ID: 40557183
If you want a really good hard disk management tool then Hard Disk Manager 15 is a right choice: http://www.paragon-software.com/home/hdm-personal/features.html
You have in it all you would ever need for PC maintenance.
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by:rindi
rindi earned 50 total points
ID: 40557368
The disk size limit isn't dependent on the file-system, As already mentioned, NTFS has no problem handling disks and partitions larger than 2TB.

The limiting factor is the disk's boot sector setup. Conventional MBR boot sector disks only support up to 2TB. So if a disk is initialized in the conventional way as an MBR disk, you will only be able to use up to a maximum of TB, even if the disk has more space available. If on the other hand you have used the new GPT way to initialize the disk, you can use more than 2TB. In Windows diskmanagement you can convert disks to GPT, and most other tools, like GParted or Paragon that were already mentioned can also do that.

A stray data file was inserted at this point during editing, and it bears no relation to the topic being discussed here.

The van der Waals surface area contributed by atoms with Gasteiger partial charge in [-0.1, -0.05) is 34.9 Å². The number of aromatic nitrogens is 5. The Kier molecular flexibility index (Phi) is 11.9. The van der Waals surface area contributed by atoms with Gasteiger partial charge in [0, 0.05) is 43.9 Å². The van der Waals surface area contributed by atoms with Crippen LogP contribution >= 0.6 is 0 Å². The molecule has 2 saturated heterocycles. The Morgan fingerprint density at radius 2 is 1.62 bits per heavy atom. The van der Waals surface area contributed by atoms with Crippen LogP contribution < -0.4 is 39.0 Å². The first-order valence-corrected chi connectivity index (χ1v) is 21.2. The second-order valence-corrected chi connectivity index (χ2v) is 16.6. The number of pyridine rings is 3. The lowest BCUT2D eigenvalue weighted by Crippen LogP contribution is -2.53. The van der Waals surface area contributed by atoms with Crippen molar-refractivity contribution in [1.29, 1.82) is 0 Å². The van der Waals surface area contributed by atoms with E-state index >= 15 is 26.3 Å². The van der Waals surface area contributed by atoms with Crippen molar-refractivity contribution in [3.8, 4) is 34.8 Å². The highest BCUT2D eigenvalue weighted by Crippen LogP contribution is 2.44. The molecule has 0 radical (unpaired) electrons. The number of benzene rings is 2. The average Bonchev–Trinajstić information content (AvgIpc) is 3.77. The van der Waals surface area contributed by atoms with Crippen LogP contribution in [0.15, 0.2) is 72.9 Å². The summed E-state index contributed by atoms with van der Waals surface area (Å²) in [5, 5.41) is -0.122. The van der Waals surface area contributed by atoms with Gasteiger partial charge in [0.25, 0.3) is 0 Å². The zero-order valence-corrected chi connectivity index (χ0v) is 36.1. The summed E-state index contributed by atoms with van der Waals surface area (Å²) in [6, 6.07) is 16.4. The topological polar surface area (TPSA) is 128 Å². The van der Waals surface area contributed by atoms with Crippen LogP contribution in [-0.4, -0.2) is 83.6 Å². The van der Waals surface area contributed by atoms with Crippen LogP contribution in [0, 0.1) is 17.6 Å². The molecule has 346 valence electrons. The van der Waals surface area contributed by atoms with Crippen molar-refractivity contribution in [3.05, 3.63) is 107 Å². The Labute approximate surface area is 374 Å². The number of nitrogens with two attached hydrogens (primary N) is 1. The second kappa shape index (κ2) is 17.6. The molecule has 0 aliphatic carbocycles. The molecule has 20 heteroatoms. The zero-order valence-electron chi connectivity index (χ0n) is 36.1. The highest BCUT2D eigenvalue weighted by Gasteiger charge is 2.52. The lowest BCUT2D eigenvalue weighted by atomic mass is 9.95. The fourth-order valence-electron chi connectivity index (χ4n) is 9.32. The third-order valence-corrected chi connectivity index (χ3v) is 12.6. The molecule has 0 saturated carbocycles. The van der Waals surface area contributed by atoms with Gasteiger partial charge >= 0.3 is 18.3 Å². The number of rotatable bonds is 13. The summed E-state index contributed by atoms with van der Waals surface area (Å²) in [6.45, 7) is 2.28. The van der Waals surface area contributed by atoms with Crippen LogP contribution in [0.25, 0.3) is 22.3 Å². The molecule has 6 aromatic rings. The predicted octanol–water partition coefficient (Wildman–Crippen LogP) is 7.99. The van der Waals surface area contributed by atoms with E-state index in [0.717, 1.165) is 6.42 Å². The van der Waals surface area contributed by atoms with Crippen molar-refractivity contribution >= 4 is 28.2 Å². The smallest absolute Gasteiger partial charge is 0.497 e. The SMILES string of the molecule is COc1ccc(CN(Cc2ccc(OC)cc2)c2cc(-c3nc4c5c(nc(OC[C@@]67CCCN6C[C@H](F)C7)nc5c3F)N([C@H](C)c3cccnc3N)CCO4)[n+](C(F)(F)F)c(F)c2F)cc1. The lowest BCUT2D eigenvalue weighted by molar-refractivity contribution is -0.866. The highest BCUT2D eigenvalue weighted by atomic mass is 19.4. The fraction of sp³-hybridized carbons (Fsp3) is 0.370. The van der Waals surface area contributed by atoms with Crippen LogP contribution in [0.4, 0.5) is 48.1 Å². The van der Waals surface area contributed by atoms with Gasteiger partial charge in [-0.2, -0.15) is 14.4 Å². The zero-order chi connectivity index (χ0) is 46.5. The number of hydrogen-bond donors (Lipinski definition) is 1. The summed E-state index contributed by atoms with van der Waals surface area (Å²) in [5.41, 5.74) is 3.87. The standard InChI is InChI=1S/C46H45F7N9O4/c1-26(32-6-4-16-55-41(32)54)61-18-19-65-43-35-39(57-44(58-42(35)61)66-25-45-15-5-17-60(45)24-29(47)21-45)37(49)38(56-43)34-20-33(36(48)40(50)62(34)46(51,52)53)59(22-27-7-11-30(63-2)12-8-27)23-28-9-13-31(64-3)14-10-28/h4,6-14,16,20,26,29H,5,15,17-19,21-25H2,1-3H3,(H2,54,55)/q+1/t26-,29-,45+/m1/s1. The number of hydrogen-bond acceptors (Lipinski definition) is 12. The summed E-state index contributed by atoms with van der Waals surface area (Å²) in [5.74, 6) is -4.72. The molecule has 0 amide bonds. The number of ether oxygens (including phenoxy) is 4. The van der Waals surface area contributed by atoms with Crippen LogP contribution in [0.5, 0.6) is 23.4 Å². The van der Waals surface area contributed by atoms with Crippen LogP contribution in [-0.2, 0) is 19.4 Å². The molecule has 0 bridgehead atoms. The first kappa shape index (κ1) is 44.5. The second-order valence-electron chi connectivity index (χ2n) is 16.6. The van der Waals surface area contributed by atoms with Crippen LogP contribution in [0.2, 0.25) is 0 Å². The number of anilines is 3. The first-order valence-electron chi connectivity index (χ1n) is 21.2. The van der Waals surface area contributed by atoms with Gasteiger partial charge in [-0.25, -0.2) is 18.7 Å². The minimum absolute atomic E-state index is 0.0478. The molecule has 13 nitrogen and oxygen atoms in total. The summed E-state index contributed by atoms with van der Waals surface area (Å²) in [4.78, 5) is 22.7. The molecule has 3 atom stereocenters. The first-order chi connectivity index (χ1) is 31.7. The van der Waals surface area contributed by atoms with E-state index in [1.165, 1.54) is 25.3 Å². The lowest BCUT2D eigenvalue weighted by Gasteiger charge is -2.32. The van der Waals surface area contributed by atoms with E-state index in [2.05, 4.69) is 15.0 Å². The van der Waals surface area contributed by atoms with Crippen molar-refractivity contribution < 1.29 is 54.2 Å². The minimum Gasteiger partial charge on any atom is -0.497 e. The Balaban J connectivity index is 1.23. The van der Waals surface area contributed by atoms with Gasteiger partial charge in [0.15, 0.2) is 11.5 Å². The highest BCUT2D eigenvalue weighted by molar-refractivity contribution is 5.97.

One stumbling block for Windows and GPT disks though is that in order to be able to boot Windows to a GPT disk, you need a modern UEFI BIOS, and Windows also needs to be 64bit. So if your PC doesn't have a modern UEFI BIOS,  the disk you boot the OS from must be MBR, and that limits it to a usable size of 2TB. Further disks can be GPT and larger than 2TB, it's just the one you boot from that needs to be MBR. For other OS's like Linux that isn't a problem, with those you can also boot to GPT disks if your PC still has a non UEFI, conventional BIOS.
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by:nobus
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in short - there is much to tell about the differences for using disk sizes this big